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When creating a UUID in Python, likeso:

>>> uuid.uuid1()

How could one map that UUID into a string made up of the capitalized alphabet A-Z minus the characters D, F, I, O, Q, and U, plus the numerical digits, plus the characters "+" and "=". i.e. the from an integer or string onto the set of 32 (relatively OCR friendly) characters:


I'll call this the OCRf set (for OCR friendly).

I'd like to have an isomorphic function:

def uuid_to_ocr_friendly_chars(uid)
    """takes uid, an integer, and transposes it into a string made 
       of the the OCRf set

My first thought is to go through the process of changing the uuid to base 32. e.g.


def uuid_to_ocr_friendly_chars(uid):
     ocfstr = ''
     while uid > 1:
        ocfstr += OCRf[uid % 32]
        uid /= 32
     return ocfstr

However, I'd like to know if this method is the best and fastest way to go about this conversion - or if there's a simpler and faster method (e.g. a builtin, a smarter algorithm, or just a better method).

I'm grateful for your input. Thank you.

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up vote 2 down vote accepted

How important is it to you to "squeeze" the representation by 18.75%, i.e., from 32 to 26 characters? Because, if saving this small percentage of bytes isn't absolutely crucial, something like uid.hex.upper().replace('D','Z') will do what you ask (not using the whole alphabet you make available, but the only cost of this is missing that 18.75% "squeezing").

If squeezing down every last byte is crucial, I'd work on substrings of 20 bits each -- that's 5 hex characters, 4 characters in your funky alphabet. There are 6 of those (plus 8 bits left over, for which you can take the hex.upper().replace as above since there's nothing to gain in doing anything fancier). You can easily get the substrings by slicing .hex and turn each into an int with an int(theslice, 16). Then, you can basically apply the same algorithm you're using above -- but the arithmetic is all done on much-smaller numbers, so the speed gain should be material. Also, don't build the string by looping on += -- make a list of all the "digits", and ''.join them all at the end -- that's also a performance improvement.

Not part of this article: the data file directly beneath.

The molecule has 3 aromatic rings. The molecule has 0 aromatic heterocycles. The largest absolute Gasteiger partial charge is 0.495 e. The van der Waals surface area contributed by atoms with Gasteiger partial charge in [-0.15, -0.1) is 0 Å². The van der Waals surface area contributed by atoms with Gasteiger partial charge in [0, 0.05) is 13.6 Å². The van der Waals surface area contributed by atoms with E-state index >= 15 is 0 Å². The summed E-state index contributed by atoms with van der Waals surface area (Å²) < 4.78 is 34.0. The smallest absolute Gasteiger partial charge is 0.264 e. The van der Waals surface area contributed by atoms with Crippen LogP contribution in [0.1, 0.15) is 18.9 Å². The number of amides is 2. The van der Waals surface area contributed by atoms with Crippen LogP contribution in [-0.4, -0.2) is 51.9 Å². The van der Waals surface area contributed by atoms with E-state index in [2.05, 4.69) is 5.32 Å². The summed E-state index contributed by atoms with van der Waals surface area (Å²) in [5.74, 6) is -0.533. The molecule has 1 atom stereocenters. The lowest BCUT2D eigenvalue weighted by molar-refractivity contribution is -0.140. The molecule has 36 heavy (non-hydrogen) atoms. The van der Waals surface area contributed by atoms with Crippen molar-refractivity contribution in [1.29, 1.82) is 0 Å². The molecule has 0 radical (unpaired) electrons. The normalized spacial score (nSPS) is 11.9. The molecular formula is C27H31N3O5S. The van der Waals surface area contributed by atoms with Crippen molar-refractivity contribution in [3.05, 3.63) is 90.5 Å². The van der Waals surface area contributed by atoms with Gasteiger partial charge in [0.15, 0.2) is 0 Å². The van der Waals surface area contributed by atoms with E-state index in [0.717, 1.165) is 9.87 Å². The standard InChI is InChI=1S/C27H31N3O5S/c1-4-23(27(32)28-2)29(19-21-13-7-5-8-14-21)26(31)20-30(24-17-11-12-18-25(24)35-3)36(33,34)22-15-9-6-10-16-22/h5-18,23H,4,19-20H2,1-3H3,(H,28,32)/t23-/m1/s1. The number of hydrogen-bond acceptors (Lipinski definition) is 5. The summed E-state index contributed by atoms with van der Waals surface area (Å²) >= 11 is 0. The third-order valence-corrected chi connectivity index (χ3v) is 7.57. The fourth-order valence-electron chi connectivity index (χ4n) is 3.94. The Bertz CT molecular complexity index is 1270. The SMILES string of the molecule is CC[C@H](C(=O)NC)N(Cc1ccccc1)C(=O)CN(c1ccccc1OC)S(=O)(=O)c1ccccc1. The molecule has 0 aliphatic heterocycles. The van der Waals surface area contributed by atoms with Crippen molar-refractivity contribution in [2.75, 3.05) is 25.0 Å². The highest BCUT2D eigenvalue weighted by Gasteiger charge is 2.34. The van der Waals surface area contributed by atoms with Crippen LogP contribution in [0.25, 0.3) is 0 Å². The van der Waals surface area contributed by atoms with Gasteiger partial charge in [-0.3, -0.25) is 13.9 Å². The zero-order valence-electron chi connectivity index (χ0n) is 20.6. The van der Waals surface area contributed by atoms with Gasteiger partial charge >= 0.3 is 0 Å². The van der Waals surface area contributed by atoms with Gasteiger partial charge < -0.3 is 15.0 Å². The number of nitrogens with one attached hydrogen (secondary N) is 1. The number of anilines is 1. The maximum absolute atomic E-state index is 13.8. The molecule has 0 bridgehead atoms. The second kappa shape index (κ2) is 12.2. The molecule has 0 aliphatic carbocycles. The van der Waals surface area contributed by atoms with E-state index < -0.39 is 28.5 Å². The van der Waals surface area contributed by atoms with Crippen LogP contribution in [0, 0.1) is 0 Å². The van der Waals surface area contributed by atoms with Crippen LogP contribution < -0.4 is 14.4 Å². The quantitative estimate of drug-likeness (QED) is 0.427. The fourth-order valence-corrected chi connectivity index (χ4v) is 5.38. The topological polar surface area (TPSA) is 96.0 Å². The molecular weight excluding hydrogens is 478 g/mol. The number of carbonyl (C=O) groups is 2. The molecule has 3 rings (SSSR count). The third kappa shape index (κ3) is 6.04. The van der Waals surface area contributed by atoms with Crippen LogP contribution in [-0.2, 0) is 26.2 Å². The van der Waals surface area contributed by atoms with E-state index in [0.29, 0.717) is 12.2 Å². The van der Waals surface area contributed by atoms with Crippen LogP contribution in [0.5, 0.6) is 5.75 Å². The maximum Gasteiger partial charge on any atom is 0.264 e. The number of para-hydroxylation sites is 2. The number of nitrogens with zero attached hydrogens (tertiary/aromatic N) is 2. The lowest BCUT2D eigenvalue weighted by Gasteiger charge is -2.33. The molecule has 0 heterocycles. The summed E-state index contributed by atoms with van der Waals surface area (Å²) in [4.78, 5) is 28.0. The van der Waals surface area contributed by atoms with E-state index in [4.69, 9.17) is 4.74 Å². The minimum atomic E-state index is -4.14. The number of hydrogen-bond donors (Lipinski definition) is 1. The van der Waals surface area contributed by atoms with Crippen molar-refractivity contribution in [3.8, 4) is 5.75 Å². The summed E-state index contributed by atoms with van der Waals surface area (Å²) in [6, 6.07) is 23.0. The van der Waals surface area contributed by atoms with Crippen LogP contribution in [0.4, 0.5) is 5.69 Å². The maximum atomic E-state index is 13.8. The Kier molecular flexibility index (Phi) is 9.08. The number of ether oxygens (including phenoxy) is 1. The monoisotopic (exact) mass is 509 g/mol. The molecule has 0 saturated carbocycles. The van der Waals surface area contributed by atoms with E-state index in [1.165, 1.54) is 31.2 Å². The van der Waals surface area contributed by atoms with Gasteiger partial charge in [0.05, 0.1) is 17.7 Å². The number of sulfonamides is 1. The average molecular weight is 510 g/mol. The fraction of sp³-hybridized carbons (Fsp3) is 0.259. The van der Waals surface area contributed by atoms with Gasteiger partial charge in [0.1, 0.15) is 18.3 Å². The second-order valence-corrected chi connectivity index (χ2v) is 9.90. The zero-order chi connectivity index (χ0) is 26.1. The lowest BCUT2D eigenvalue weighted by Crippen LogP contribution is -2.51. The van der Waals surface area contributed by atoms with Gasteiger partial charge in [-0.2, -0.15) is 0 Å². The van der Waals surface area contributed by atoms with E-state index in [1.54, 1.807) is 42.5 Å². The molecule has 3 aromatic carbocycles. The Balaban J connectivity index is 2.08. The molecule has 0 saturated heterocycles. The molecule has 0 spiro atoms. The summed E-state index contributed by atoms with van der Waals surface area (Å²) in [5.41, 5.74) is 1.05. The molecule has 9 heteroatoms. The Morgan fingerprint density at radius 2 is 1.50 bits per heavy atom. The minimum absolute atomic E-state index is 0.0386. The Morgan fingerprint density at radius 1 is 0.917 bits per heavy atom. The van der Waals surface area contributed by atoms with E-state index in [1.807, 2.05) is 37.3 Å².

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Agree re. space queezing- good point - though there's an (astronomically remote) possibility of collisions with a .replace('O','D')/etc. The more important point would be to have a reduced, albeit "funky", alphabet that uses fewer visually ambiguous characters (e.g. "D","O","Q", and "0"). – Brian M. Hunt Feb 18 '10 at 0:02
@Brian, I don't see what "collisions" could occur if you just use uid.hex.upper().replace('D', 'Z'). 'D' is the only character in the hex set potentially confusable with another ('0', the digit zero) – Alex Martelli Feb 18 '10 at 2:08
Oh sorry -- I was thinking the algorithm suggested in the second paragraph would apply replace('D','Z') to the 20 bit substrings. – Brian M. Hunt Feb 19 '10 at 16:18
>>> uuid = 'a8098c1a-f86e-11da-bd1a-00112444be1e'
>>> binstr = bin(int(uuid.replace("-",""),16))[2:].zfill(130)
>>> ocfstr = "".join(OCRf[int(binstr[i:i+5],2)] for i in range(0,130,5))
>>> ocfstr

To convert back again

>>> "%x"%(int("".join(bin(OCRf.index(i))[2:].zfill(5) for i in ocfstr),2))
share|improve this answer
There's no need for the fanciness with binstr - you can just fetch the .bytes property on a UUID to get its binary representation. – Nick Johnson Feb 17 '10 at 8:45
@Nick Johnson, Can you explain what you mean? I don't see how I can regroup the .bytes as base 32 – John La Rooy Feb 17 '10 at 19:52
Just encode it using base32, or any of the other encoding schemes suggested here. My point is that if you have a real UUID object, the third line of your snippet can be replaced with just "uuid.bytes". – Nick Johnson Feb 19 '10 at 8:28
transtbl = string.maketrans(

uuidstr = uuid.uuid1()

print base64.b32encode(str(uuidstr).replace('-', '').decode('hex')).rstrip('=').translate(transtbl)

Yes, this method does make me a bit ill, thanks for asking.

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